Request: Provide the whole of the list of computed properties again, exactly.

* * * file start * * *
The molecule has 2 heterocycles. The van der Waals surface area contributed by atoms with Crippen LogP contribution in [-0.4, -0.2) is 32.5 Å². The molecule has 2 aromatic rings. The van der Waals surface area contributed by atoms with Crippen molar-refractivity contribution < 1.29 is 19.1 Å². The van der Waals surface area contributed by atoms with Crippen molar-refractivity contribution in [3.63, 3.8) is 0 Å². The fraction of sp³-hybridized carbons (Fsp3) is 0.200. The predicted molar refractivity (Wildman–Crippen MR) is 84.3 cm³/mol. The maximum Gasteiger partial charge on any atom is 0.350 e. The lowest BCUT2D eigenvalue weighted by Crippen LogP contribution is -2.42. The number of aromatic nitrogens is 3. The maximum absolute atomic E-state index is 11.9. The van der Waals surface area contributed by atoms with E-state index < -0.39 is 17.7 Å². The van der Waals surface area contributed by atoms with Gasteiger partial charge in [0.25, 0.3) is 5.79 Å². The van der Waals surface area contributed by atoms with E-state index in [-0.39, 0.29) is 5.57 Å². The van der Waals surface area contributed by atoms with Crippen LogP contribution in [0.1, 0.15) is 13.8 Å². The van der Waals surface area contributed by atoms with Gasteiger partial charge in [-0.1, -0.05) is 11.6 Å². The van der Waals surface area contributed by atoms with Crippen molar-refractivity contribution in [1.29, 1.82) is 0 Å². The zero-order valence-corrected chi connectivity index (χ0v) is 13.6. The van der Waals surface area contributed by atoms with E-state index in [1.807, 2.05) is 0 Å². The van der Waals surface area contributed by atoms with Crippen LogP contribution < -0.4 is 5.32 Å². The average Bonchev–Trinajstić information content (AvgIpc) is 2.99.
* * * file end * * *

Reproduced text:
The molecule has 2 heterocycles. The van der Waals surface area contributed by atoms with Crippen LogP contribution in [-0.4, -0.2) is 32.5 Å². The molecule has 2 aromatic rings. The van der Waals surface area contributed by atoms with Crippen molar-refractivity contribution < 1.29 is 19.1 Å². The van der Waals surface area contributed by atoms with Crippen molar-refractivity contribution in [3.63, 3.8) is 0 Å². The fraction of sp³-hybridized carbons (Fsp3) is 0.200. The predicted molar refractivity (Wildman–Crippen MR) is 84.3 cm³/mol. The maximum Gasteiger partial charge on any atom is 0.350 e. The lowest BCUT2D eigenvalue weighted by Crippen LogP contribution is -2.42. The number of aromatic nitrogens is 3. The maximum absolute atomic E-state index is 11.9. The van der Waals surface area contributed by atoms with E-state index < -0.39 is 17.7 Å². The van der Waals surface area contributed by atoms with Gasteiger partial charge in [0.25, 0.3) is 5.79 Å². The van der Waals surface area contributed by atoms with E-state index in [-0.39, 0.29) is 5.57 Å². The van der Waals surface area contributed by atoms with Crippen LogP contribution in [0.1, 0.15) is 13.8 Å². The van der Waals surface area contributed by atoms with Gasteiger partial charge in [-0.1, -0.05) is 11.6 Å². The van der Waals surface area contributed by atoms with Crippen molar-refractivity contribution in [1.29, 1.82) is 0 Å². The zero-order valence-corrected chi connectivity index (χ0v) is 13.6. The van der Waals surface area contributed by atoms with E-state index in [1.807, 2.05) is 0 Å². The van der Waals surface area contributed by atoms with Crippen LogP contribution < -0.4 is 5.32 Å². The average Bonchev–Trinajstić information content (AvgIpc) is 2.99.